Kevin: It’s so true so that idea of collaboration I think is a big part of what development teams think about when they think about agile development. And the same thing with UX so you don’t have to be an artist to pen sketch.

Any of the stakeholders in the project can sketch an idea on paper. Customers, business, stakeholders, marketing analyst, anybody can sketch on a piece of paper. And so by making that the medium it allows the design process to be a little bit more inclusive.

Clayton: Can’t lower the very so you don’t have to be a designer or artist or something.

Kevin: Yeah and we’ve gone so far as to work with new customers or even existing customers and encourage them to bust out the pen and get their ideas out on paper and send them to us or a lot of times we work remotely with our customers so they’re not here in town so we don’t have the ability to just sit next to the person and flush out ideas but we’ll use sketch cameras.

There’re these great little IP Vogue cameras that sit on your desk, they’re only $79 and if we’re using a Google hang out or a go to meeting it allows us to show what we’re sketching on the screen and through the go to meeting or Google hang out. So we’ll send those cameras o our customers so they can do those same things back and it creates the concept of having a white board, but doing it remotely.

You Don’t Have To Be An Artist

Clayton: That’s pretty neat. Have you found that your customers are embracing the idea, are they resistant to it? Do they not want to jump into what they consider your domain, the design territory?

Kevin: Yeah, there’s a lot of, there is a. For people who aren’t designers, there’s a feeling that their sketches aren’t going to be pretty. There’re a lot of disclaimers. I’m not an artist, I’m not a designer. That’s OK. We’ve gotten some really great ideas and sketches from non‑visual people.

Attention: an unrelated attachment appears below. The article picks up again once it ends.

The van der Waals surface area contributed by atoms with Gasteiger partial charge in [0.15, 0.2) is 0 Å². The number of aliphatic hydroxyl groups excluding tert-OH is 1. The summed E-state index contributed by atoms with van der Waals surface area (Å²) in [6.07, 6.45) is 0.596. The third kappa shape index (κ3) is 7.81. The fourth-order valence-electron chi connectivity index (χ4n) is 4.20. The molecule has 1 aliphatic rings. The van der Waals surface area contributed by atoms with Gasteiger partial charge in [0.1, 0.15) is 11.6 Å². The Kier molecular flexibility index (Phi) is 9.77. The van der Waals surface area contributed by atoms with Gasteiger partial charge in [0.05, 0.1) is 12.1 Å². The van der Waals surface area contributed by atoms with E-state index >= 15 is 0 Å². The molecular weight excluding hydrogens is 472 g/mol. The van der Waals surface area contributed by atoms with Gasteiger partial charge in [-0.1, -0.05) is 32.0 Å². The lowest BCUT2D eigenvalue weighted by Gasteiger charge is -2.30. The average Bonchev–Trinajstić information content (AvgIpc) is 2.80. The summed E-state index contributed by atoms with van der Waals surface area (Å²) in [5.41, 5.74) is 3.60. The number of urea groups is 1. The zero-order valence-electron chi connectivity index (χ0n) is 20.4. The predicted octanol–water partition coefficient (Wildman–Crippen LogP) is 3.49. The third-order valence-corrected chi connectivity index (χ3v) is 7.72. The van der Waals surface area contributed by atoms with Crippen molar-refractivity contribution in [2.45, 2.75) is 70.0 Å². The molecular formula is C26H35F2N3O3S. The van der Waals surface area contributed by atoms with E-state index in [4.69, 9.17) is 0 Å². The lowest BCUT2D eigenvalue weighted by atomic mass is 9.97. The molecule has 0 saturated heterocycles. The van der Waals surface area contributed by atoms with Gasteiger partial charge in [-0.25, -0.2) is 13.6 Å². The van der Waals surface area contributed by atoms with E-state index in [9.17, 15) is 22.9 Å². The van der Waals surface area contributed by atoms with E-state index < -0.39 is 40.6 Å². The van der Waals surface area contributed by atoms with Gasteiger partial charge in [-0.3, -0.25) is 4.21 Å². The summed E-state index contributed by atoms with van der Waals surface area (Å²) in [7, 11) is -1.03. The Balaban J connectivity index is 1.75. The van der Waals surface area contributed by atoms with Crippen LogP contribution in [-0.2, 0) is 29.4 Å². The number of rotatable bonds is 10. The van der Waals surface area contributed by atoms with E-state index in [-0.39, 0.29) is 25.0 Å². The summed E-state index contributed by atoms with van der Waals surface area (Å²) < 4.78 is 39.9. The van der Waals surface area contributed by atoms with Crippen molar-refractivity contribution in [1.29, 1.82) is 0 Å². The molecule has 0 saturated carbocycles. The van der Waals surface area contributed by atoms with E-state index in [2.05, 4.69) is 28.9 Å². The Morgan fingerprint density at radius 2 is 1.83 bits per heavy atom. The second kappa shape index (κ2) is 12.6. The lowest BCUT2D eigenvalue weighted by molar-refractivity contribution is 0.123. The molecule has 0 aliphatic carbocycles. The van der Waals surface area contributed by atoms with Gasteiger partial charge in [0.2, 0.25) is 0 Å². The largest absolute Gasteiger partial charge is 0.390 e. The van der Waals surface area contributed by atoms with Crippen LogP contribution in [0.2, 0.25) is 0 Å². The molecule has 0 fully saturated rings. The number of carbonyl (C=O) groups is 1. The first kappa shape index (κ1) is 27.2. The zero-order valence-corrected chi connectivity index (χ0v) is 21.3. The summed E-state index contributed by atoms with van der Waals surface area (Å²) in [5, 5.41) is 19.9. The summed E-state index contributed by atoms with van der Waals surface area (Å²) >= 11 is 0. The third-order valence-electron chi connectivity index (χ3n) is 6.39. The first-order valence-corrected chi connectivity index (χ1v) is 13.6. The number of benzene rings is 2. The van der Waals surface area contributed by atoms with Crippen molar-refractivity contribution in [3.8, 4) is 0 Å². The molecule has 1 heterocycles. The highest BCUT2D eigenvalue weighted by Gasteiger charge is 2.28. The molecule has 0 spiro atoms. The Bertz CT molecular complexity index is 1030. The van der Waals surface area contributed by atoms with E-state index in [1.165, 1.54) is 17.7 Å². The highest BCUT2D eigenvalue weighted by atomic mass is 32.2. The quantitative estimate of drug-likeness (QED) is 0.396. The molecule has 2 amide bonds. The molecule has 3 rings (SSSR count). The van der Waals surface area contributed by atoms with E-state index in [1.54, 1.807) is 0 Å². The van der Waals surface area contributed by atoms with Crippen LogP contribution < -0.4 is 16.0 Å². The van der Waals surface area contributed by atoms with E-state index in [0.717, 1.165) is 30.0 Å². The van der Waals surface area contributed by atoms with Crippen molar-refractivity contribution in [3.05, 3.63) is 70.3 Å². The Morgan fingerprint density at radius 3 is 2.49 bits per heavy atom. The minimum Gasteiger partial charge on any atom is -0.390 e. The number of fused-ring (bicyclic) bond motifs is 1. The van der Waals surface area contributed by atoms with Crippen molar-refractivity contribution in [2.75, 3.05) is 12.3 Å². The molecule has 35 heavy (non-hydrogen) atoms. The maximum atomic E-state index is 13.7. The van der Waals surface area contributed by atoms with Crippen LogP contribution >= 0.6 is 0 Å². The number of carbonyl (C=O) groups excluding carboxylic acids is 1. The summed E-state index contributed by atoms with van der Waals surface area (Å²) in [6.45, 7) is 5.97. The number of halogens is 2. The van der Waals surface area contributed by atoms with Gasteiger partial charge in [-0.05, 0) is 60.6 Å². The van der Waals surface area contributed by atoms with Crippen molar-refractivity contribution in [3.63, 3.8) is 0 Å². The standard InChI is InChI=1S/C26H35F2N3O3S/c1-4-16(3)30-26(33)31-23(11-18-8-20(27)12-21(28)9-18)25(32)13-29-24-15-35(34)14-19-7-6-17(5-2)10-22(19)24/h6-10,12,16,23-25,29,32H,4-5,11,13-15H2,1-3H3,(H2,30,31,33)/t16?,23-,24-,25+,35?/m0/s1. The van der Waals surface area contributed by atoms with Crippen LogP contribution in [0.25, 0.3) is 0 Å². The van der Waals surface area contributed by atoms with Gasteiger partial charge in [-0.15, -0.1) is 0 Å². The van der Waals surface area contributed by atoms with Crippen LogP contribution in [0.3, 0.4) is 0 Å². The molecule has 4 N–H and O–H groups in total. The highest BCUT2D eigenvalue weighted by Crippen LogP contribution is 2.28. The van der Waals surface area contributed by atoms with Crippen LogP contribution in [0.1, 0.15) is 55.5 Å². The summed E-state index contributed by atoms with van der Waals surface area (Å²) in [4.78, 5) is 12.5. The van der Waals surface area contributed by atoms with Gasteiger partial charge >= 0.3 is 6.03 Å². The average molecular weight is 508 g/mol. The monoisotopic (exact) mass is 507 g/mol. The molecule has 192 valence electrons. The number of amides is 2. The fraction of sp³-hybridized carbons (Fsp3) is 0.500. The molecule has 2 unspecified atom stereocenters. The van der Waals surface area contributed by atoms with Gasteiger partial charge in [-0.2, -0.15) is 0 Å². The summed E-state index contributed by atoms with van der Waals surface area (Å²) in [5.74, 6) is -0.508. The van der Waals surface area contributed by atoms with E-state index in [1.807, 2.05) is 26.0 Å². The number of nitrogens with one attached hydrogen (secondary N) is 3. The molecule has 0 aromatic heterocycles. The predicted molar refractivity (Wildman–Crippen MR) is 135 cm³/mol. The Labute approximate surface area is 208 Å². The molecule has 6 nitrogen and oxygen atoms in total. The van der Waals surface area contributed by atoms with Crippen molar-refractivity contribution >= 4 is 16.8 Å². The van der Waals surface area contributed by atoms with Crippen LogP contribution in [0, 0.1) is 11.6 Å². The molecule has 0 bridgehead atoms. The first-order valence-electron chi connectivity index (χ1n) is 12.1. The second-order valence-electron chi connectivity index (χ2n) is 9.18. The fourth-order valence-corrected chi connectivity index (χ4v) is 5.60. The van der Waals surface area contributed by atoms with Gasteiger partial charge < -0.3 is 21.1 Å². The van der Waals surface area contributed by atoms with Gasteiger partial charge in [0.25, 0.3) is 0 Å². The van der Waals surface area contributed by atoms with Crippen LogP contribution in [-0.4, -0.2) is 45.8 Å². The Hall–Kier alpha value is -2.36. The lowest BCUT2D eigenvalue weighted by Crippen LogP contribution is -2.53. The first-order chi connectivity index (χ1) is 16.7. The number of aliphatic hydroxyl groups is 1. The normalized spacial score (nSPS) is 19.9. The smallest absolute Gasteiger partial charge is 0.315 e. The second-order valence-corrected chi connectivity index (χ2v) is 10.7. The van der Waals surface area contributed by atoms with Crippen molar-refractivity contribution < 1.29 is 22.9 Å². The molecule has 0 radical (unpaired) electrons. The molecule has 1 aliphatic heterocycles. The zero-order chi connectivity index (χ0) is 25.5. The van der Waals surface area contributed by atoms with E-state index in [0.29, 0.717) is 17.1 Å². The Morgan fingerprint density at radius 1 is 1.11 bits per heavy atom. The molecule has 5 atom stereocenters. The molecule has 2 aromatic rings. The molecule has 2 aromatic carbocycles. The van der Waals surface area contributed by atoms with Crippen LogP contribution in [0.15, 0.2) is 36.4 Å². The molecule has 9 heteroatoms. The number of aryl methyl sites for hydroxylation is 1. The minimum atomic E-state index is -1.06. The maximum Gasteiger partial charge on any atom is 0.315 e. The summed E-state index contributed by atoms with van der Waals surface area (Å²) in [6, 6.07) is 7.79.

Jade: What’s it been like working with the designers like the people that maybe used to do it a certain way and having to adapt into this, even like you said, using Twitter which drafted current prototype, I’ve worked with a lot of designers who were very comfortable creating things in Photoshop, but when you get more clear towards the front‑end, they’re actually writing something that actually works and you can look at, they didn’t want to do that necessarily. What’s your experience with that?

Pairing Different Design Disciplines

Kevin: I can only speak from my experience in the team, the people that I’ve worked with, and all of us have some degree of understanding the front‑end code, some more than others.

In some cases, a designer of the team might be able to create an entire prototype by themselves and they’re very familiar with all the latest CSS3 and familiar enough with Java script to get some of the basic interactions working, and at other times, we just have to collaborate.

If the designer on that particular project isn’t as comfortable, then we just pair them up with one of our front‑end developers so that they can really work day‑to‑day throughout the day on this task of creating the prototype.

Jade: What’s like transition period been for you guys in making this change? Is it something that you were able to pick up pretty quickly or has it been a few months that you’ve been learning as you go or what’s that been like?